Northwestern affirms ‘unequivocal’ rejection of BDS after incoming professor called Israel an “apartheid state.”
The president and provost of Northwestern University in Illinois affirmed that the school “unequivocally rejects” the Palestinian-led boycott, divestment, and sanctions (BDS) campaign against Israel, which an incoming professor at the school endorsed while giving a commencement address at New York University.
Steven Thrasher – a graduate of NYU’s Department of Social and Cultural Analysis (SCA), which recently pledged non-cooperation with NYU’s Tel Aviv campus – used a portion of his speech at the doctoral convocation ceremony last Monday to applaud NYU anti-Zionist groups and his SCA colleagues for supporting BDS “against the apartheid state government in Israel.”
He is expected to officially take up his position as assistant professor of journalism and inaugural Daniel H. Renberg Chair on social justice and LGBTQ media studies at Northwestern’s Medill School of Journalism on June 1.
The BDS campaign aims to isolate Israel until it abides by key Palestinian demands. It has been denounced by top Jewish groups in the U.S. and globally for denying the Jewish people’s right to national self-determination and advancing anti-Semitic tropes. Supporters say it aims to force Israel to comply with international law and rectify the injustice of the state’s very creation.
“Many were understandably offended by some of the comments made by Dr. Thrasher during his commencement speech at New York University earlier this week,” Northwestern president Morton Schapiro and provost Jonathan Holloway said in a joint statement on Friday, after Thrasher’s remarks drew press and public attention.
“We do not share all of his views, nor do we feel commencement was the appropriate venue to express them,” they continued. “However, academic freedom assures his right to hold them.”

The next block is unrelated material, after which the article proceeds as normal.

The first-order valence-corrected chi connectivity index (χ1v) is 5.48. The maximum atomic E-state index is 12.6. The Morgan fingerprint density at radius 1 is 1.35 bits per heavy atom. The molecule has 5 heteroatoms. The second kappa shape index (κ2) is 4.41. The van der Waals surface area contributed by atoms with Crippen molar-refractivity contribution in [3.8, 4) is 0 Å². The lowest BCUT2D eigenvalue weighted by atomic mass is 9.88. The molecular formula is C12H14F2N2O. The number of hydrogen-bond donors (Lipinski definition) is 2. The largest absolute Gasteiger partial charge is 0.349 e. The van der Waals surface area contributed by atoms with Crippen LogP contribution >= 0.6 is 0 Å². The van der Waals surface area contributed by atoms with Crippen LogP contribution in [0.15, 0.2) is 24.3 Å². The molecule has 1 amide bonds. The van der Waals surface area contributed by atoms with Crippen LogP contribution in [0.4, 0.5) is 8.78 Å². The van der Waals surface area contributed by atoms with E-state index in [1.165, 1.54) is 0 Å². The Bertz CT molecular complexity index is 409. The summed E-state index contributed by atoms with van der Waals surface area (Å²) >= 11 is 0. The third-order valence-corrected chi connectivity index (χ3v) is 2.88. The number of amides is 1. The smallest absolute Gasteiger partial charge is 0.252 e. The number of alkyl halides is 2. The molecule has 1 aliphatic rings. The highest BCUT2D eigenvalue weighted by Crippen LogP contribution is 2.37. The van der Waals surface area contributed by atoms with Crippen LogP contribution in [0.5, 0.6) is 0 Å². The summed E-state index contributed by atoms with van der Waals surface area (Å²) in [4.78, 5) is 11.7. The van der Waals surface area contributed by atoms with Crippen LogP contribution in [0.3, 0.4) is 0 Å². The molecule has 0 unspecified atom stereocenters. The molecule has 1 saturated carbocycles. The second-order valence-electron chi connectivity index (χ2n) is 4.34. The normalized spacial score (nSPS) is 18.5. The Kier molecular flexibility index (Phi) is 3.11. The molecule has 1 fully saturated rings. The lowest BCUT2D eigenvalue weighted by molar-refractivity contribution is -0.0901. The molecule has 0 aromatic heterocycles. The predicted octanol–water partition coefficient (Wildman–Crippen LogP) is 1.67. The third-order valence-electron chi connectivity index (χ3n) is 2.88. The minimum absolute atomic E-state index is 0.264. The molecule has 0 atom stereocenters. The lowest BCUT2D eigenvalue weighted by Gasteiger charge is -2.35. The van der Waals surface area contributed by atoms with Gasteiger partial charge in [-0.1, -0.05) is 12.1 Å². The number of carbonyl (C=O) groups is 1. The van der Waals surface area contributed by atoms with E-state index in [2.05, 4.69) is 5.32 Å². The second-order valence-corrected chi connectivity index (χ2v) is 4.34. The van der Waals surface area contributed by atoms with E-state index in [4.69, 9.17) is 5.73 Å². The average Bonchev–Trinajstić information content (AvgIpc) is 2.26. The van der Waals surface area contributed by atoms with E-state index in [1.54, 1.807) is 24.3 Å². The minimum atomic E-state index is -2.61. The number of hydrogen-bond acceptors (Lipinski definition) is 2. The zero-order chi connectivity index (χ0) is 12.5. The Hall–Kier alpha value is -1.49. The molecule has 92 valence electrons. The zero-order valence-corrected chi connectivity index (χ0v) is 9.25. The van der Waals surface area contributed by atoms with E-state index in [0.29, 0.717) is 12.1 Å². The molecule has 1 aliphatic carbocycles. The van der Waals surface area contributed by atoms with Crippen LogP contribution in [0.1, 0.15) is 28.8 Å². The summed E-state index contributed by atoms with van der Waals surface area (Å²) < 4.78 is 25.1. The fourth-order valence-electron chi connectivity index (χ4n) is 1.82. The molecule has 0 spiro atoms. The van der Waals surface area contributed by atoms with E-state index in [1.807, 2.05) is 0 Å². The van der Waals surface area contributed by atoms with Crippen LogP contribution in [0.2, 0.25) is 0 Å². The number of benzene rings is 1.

“While Dr. Thrasher will not be the first Northwestern faculty member who supports the Boycott, Divestment, Sanctions (BDS) movement, Northwestern as an institution unequivocally rejects BDS,” they declared. “To the contrary, we value our many relationships with a variety of universities and research centers in Israel.”
“As always, Northwestern remains firmly committed to diversity, equity, and inclusion,” the statement pointed out. “Our goal as an institution is to work toward constructive engagement within the context of freedom of academic inquiry and expression. We expect all members of our community to promote these values in an environment free of coercion and intimidation.”
Thrasher’s comments were also criticized by NYU President Andrew Hamilton, who in a statement on Thursday said he found it “quite objectionable” that Thrasher chose to use his platform “to express his personal viewpoints on BDS and related matters, language he excluded from the version of the speech he had submitted before the ceremony.”
“We are sorry that the audience had to experience these inappropriate remarks,” Hamilton added. “A graduation should be a shared, inclusive event; the speaker’s words — one-sided and tendentious — indefensibly made some in the audience feel unwelcome and excluded.”
NYU has recently been under increased scrutiny for what some critics have described as an unwelcoming environment for Jewish and Zionist students, with more than 140 professors and alumni of the NYU School of Medicine urging Hamilton last week to tackle a “climate of anti-Semitism at NYU that creates a hostile environment for Jewish students, prevents honest discourse and limits academic freedom on our campus.”